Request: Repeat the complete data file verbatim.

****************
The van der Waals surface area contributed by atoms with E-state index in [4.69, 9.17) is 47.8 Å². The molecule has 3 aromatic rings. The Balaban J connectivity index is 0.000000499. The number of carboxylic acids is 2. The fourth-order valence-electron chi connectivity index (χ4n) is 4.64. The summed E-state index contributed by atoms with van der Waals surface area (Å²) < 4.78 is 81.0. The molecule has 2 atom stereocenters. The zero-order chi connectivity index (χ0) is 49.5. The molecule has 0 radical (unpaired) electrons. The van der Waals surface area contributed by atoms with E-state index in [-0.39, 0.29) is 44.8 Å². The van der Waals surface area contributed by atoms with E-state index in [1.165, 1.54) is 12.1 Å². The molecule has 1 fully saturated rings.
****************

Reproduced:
The van der Waals surface area contributed by atoms with E-state index in [4.69, 9.17) is 47.8 Å². The molecule has 3 aromatic rings. The Balaban J connectivity index is 0.000000499. The number of carboxylic acids is 2. The fourth-order valence-electron chi connectivity index (χ4n) is 4.64. The summed E-state index contributed by atoms with van der Waals surface area (Å²) < 4.78 is 81.0. The molecule has 2 atom stereocenters. The zero-order chi connectivity index (χ0) is 49.5. The molecule has 0 radical (unpaired) electrons. The van der Waals surface area contributed by atoms with E-state index in [-0.39, 0.29) is 44.8 Å². The van der Waals surface area contributed by atoms with E-state index in [1.165, 1.54) is 12.1 Å². The molecule has 1 fully saturated rings.